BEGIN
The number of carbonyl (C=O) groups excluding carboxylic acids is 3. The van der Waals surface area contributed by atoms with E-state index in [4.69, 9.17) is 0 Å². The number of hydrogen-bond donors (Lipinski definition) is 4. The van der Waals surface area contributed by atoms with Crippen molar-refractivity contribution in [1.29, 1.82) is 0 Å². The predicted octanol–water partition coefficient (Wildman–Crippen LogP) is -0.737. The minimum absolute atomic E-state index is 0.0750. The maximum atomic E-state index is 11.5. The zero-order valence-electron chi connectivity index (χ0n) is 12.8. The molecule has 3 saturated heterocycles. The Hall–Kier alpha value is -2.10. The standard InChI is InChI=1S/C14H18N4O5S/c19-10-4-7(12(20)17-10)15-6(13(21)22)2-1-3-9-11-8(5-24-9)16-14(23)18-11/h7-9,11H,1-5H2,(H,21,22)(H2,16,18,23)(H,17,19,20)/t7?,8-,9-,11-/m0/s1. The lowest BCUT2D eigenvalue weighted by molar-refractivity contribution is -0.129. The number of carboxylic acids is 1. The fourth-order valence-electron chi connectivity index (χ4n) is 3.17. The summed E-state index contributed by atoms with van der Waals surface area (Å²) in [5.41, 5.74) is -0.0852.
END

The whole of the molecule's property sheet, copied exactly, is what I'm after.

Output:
The number of carbonyl (C=O) groups excluding carboxylic acids is 3. The van der Waals surface area contributed by atoms with E-state index in [4.69, 9.17) is 0 Å². The number of hydrogen-bond donors (Lipinski definition) is 4. The van der Waals surface area contributed by atoms with Crippen molar-refractivity contribution in [1.29, 1.82) is 0 Å². The predicted octanol–water partition coefficient (Wildman–Crippen LogP) is -0.737. The minimum absolute atomic E-state index is 0.0750. The maximum atomic E-state index is 11.5. The zero-order valence-electron chi connectivity index (χ0n) is 12.8. The molecule has 3 saturated heterocycles. The Hall–Kier alpha value is -2.10. The standard InChI is InChI=1S/C14H18N4O5S/c19-10-4-7(12(20)17-10)15-6(13(21)22)2-1-3-9-11-8(5-24-9)16-14(23)18-11/h7-9,11H,1-5H2,(H,21,22)(H2,16,18,23)(H,17,19,20)/t7?,8-,9-,11-/m0/s1. The lowest BCUT2D eigenvalue weighted by molar-refractivity contribution is -0.129. The number of carboxylic acids is 1. The fourth-order valence-electron chi connectivity index (χ4n) is 3.17. The summed E-state index contributed by atoms with van der Waals surface area (Å²) in [5.41, 5.74) is -0.0852.